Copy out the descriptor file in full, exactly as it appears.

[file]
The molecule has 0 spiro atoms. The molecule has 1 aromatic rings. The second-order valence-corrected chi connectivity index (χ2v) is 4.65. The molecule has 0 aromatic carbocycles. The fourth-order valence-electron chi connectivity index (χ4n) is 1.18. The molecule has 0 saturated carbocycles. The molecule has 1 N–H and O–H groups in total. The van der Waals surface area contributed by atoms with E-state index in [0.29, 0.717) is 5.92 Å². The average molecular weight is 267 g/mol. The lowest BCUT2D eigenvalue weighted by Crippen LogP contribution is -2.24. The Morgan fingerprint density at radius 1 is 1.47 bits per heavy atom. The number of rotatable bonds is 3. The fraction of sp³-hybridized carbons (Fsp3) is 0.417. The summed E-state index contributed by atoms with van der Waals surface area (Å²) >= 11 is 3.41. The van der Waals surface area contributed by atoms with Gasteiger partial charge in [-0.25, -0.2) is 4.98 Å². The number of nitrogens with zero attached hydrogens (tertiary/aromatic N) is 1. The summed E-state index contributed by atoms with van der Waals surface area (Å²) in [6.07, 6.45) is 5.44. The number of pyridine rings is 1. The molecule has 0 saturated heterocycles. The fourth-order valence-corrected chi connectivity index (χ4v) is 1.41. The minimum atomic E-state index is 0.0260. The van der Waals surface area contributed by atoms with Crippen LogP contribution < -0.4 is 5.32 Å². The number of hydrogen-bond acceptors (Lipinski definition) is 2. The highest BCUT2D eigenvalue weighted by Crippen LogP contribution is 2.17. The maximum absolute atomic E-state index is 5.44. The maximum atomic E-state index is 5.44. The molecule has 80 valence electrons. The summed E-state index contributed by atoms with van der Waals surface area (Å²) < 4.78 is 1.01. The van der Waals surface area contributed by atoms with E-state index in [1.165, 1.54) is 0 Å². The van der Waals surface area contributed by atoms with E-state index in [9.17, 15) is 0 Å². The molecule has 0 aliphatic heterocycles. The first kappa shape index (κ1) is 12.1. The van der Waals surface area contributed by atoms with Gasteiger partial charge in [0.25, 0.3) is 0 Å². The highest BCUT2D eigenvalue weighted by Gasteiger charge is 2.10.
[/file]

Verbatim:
The molecule has 0 spiro atoms. The molecule has 1 aromatic rings. The second-order valence-corrected chi connectivity index (χ2v) is 4.65. The molecule has 0 aromatic carbocycles. The fourth-order valence-electron chi connectivity index (χ4n) is 1.18. The molecule has 0 saturated carbocycles. The molecule has 1 N–H and O–H groups in total. The van der Waals surface area contributed by atoms with E-state index in [0.29, 0.717) is 5.92 Å². The average molecular weight is 267 g/mol. The lowest BCUT2D eigenvalue weighted by Crippen LogP contribution is -2.24. The Morgan fingerprint density at radius 1 is 1.47 bits per heavy atom. The number of rotatable bonds is 3. The fraction of sp³-hybridized carbons (Fsp3) is 0.417. The summed E-state index contributed by atoms with van der Waals surface area (Å²) >= 11 is 3.41. The van der Waals surface area contributed by atoms with Gasteiger partial charge in [-0.25, -0.2) is 4.98 Å². The number of nitrogens with zero attached hydrogens (tertiary/aromatic N) is 1. The summed E-state index contributed by atoms with van der Waals surface area (Å²) in [6.07, 6.45) is 5.44. The number of pyridine rings is 1. The molecule has 0 saturated heterocycles. The fourth-order valence-corrected chi connectivity index (χ4v) is 1.41. The minimum atomic E-state index is 0.0260. The van der Waals surface area contributed by atoms with Crippen LogP contribution < -0.4 is 5.32 Å². The number of hydrogen-bond acceptors (Lipinski definition) is 2. The highest BCUT2D eigenvalue weighted by Crippen LogP contribution is 2.17. The maximum absolute atomic E-state index is 5.44. The maximum atomic E-state index is 5.44. The molecule has 80 valence electrons. The summed E-state index contributed by atoms with van der Waals surface area (Å²) < 4.78 is 1.01. The van der Waals surface area contributed by atoms with E-state index in [1.165, 1.54) is 0 Å². The van der Waals surface area contributed by atoms with E-state index in [9.17, 15) is 0 Å². The molecule has 0 aliphatic heterocycles. The first kappa shape index (κ1) is 12.1. The van der Waals surface area contributed by atoms with Gasteiger partial charge in [0.25, 0.3) is 0 Å². The highest BCUT2D eigenvalue weighted by Gasteiger charge is 2.10.